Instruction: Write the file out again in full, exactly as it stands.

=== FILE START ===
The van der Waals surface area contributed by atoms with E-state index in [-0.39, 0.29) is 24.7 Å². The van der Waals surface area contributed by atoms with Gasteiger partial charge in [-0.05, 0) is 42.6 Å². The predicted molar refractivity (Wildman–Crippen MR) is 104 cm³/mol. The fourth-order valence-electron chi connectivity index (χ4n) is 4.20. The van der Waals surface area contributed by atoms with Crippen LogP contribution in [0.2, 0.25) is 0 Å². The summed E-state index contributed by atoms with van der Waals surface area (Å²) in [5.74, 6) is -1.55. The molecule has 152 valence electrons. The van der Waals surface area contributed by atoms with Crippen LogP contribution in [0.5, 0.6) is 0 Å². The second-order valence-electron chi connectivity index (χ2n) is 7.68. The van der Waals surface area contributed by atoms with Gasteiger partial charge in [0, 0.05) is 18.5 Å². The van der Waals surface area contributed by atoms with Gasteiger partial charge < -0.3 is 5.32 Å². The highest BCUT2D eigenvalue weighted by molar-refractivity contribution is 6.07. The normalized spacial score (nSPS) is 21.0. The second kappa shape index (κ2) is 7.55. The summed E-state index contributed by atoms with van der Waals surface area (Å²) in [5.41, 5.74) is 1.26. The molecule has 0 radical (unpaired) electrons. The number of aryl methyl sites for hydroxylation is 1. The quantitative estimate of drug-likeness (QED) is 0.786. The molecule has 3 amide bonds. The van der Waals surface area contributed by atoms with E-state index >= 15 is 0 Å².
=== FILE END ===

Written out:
The van der Waals surface area contributed by atoms with E-state index in [-0.39, 0.29) is 24.7 Å². The van der Waals surface area contributed by atoms with Gasteiger partial charge in [-0.05, 0) is 42.6 Å². The predicted molar refractivity (Wildman–Crippen MR) is 104 cm³/mol. The fourth-order valence-electron chi connectivity index (χ4n) is 4.20. The van der Waals surface area contributed by atoms with Crippen LogP contribution in [0.2, 0.25) is 0 Å². The summed E-state index contributed by atoms with van der Waals surface area (Å²) in [5.74, 6) is -1.55. The molecule has 152 valence electrons. The van der Waals surface area contributed by atoms with Crippen LogP contribution in [0.5, 0.6) is 0 Å². The second-order valence-electron chi connectivity index (χ2n) is 7.68. The van der Waals surface area contributed by atoms with Gasteiger partial charge in [0, 0.05) is 18.5 Å². The van der Waals surface area contributed by atoms with Gasteiger partial charge < -0.3 is 5.32 Å². The highest BCUT2D eigenvalue weighted by molar-refractivity contribution is 6.07. The normalized spacial score (nSPS) is 21.0. The second kappa shape index (κ2) is 7.55. The summed E-state index contributed by atoms with van der Waals surface area (Å²) in [5.41, 5.74) is 1.26. The molecule has 0 radical (unpaired) electrons. The number of aryl methyl sites for hydroxylation is 1. The quantitative estimate of drug-likeness (QED) is 0.786. The molecule has 3 amide bonds. The van der Waals surface area contributed by atoms with E-state index >= 15 is 0 Å².